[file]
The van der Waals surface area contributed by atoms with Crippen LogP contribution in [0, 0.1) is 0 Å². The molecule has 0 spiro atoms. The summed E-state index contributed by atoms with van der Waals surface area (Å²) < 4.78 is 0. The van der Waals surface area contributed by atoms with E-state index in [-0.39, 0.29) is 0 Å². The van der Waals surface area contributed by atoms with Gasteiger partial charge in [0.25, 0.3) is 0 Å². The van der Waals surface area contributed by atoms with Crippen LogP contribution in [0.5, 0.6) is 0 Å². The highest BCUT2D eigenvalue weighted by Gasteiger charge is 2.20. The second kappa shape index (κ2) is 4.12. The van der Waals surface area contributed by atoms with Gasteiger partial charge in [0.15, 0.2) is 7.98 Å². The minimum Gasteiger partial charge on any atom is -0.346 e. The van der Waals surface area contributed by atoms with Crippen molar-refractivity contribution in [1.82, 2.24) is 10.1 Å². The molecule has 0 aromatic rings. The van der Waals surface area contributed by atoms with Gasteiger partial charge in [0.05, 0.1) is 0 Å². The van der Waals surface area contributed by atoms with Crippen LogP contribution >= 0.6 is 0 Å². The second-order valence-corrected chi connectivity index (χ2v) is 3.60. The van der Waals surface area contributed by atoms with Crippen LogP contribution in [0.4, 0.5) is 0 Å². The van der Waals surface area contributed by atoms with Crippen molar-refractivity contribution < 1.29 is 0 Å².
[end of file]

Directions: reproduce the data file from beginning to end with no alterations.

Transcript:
The van der Waals surface area contributed by atoms with Crippen LogP contribution in [0, 0.1) is 0 Å². The molecule has 0 spiro atoms. The summed E-state index contributed by atoms with van der Waals surface area (Å²) < 4.78 is 0. The van der Waals surface area contributed by atoms with E-state index in [-0.39, 0.29) is 0 Å². The van der Waals surface area contributed by atoms with Gasteiger partial charge in [0.25, 0.3) is 0 Å². The van der Waals surface area contributed by atoms with Crippen LogP contribution in [0.5, 0.6) is 0 Å². The highest BCUT2D eigenvalue weighted by Gasteiger charge is 2.20. The second kappa shape index (κ2) is 4.12. The van der Waals surface area contributed by atoms with Gasteiger partial charge in [0.15, 0.2) is 7.98 Å². The minimum Gasteiger partial charge on any atom is -0.346 e. The van der Waals surface area contributed by atoms with Crippen molar-refractivity contribution in [1.82, 2.24) is 10.1 Å². The molecule has 0 aromatic rings. The van der Waals surface area contributed by atoms with Gasteiger partial charge in [0.05, 0.1) is 0 Å². The van der Waals surface area contributed by atoms with Crippen LogP contribution >= 0.6 is 0 Å². The second-order valence-corrected chi connectivity index (χ2v) is 3.60. The van der Waals surface area contributed by atoms with Crippen LogP contribution in [0.4, 0.5) is 0 Å². The van der Waals surface area contributed by atoms with Crippen molar-refractivity contribution < 1.29 is 0 Å².